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dc.contributor.authorRichardson, John M.  Concept link
dc.date.accessioned2012-09-27T17:29:11Z
dc.date.available2012-09-27T17:29:11Z
dc.date.issued1989-08
dc.identifier.urihttps://hdl.handle.net/1912/5396
dc.descriptionSubmitted in partial fulfillment of the requirements for the degree of Master of Science at the Massachusetts Institute of Technology and the Woods Hole Oceanographic Institution August 1989en_US
dc.description.abstractIn this thesis, a new active sonar imaging concept is explored using the principle of code-division and the simultaneous transmission of multiple coded signals. The signals are sixteen symbol, four-bit, non-linear, block Frequency-Shift Keyed (FSK) codes, each of which is projected into a different direction. Upon reception of the reflected waveform, each signal is separately detected and the results are inverted to yield an estimation of the spatial location of an object in three dimensions. The code-division sonar is particularly effective operating in situations where the phase of the transmitted signal is perturbed by the propagation media and the target Most imaging techniques presently used rely on preservation of the phase of the received signal over the dimension of the receiving array. In the code-division sonar, spatial resolution is obtained by using the combined effects of code-to-code rejection and the a-priori knowledge of which direction each code was transmitted. The coded signals are shown to be highly tolerable of phase distortion over the duration of the transmission. The result is a high-resolution, three-dimensional image, obtainable in a highly perturbative environment Additionally, the code-division sonar is capable of a high frame rate due to the simplicity of the processing required. Two algorithms are presented which estimate the spatial coordinates of an object in the ensonified aperture of the system, and the performance of the two is compared for different signal to noise levels. Finally, the concept of code-division imaging is employed in a series of experiments in which a code-division sonar was used to image objects under a variety of conditions. The results of the experiments are presented, showing the resolution capabilities of the system.en_US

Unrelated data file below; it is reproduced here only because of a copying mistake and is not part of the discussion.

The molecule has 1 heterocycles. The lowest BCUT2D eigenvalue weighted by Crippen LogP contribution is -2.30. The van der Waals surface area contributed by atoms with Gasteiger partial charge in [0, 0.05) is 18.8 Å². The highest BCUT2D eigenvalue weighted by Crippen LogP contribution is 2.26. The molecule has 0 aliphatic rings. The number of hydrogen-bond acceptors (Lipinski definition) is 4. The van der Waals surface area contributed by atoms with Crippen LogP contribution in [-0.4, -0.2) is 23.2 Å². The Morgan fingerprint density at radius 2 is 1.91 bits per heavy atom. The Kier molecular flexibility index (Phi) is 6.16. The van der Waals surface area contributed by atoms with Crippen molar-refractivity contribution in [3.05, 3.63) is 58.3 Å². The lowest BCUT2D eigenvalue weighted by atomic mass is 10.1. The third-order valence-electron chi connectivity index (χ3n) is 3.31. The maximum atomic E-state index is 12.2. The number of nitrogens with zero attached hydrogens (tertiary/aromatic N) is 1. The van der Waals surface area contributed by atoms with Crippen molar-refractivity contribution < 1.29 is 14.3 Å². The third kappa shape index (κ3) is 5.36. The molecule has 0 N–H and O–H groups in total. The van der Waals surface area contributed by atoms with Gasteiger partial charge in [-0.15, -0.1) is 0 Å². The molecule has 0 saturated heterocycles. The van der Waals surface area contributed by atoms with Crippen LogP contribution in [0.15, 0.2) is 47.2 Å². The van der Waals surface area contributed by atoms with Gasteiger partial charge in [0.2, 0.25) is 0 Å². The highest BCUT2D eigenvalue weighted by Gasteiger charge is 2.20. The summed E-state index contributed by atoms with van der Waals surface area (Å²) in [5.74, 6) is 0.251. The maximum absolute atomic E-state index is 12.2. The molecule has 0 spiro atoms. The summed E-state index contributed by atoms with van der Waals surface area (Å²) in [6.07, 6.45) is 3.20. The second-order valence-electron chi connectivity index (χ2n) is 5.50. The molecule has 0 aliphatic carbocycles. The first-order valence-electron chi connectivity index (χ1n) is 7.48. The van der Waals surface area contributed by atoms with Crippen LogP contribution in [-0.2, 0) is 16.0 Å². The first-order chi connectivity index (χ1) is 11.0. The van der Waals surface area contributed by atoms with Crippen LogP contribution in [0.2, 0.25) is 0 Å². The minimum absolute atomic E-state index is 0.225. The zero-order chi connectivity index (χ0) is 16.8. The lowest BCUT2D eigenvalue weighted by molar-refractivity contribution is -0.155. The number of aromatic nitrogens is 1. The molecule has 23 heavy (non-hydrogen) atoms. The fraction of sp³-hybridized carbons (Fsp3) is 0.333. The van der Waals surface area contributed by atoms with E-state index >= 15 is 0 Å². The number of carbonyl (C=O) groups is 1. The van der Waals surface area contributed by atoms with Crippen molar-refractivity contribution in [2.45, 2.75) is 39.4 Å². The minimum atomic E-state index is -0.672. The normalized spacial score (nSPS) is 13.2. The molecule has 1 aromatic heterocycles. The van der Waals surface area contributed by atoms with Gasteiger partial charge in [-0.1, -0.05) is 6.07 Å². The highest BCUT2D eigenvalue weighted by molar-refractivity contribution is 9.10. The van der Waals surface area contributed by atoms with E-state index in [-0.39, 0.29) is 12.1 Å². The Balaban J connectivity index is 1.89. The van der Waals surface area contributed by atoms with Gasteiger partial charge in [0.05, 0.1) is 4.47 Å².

dc.format.mimetypeapplication/pdf
dc.language.isoen_USen_US
dc.publisherMassachusetts Institute of Technology and Woods Hole Oceanographic Institutionen_US
dc.relation.ispartofseriesWHOI Thesesen_US
dc.subjectSonaren_US
dc.subjectRemote sensingen_US
dc.subjectImaging systemsen_US
dc.titleA code-division, multiple beam sonar imaging systemen_US
dc.typeThesisen_US
dc.identifier.doi10.1575/1912/5396


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